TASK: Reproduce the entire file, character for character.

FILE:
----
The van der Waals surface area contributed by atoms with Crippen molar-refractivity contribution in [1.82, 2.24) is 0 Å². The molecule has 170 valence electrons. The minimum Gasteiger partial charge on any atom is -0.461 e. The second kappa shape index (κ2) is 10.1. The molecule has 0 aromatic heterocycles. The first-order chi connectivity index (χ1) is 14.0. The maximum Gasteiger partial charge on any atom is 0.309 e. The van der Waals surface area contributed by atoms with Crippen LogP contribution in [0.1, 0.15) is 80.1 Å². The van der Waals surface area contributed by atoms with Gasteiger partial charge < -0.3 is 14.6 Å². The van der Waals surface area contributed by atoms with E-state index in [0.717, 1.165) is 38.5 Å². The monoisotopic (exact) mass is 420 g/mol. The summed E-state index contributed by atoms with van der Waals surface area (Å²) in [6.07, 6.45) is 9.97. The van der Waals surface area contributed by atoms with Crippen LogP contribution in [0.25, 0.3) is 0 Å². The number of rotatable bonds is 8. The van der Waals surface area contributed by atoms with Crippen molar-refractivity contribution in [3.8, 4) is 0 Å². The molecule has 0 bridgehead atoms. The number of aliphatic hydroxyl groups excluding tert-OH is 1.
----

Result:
The van der Waals surface area contributed by atoms with Crippen molar-refractivity contribution in [1.82, 2.24) is 0 Å². The molecule has 170 valence electrons. The minimum Gasteiger partial charge on any atom is -0.461 e. The second kappa shape index (κ2) is 10.1. The molecule has 0 aromatic heterocycles. The first-order chi connectivity index (χ1) is 14.0. The maximum Gasteiger partial charge on any atom is 0.309 e. The van der Waals surface area contributed by atoms with Crippen LogP contribution in [0.1, 0.15) is 80.1 Å². The van der Waals surface area contributed by atoms with Gasteiger partial charge < -0.3 is 14.6 Å². The van der Waals surface area contributed by atoms with E-state index in [0.717, 1.165) is 38.5 Å². The monoisotopic (exact) mass is 420 g/mol. The summed E-state index contributed by atoms with van der Waals surface area (Å²) in [6.07, 6.45) is 9.97. The van der Waals surface area contributed by atoms with Crippen LogP contribution in [0.25, 0.3) is 0 Å². The number of rotatable bonds is 8. The van der Waals surface area contributed by atoms with Crippen molar-refractivity contribution in [3.8, 4) is 0 Å². The molecule has 0 bridgehead atoms. The number of aliphatic hydroxyl groups excluding tert-OH is 1.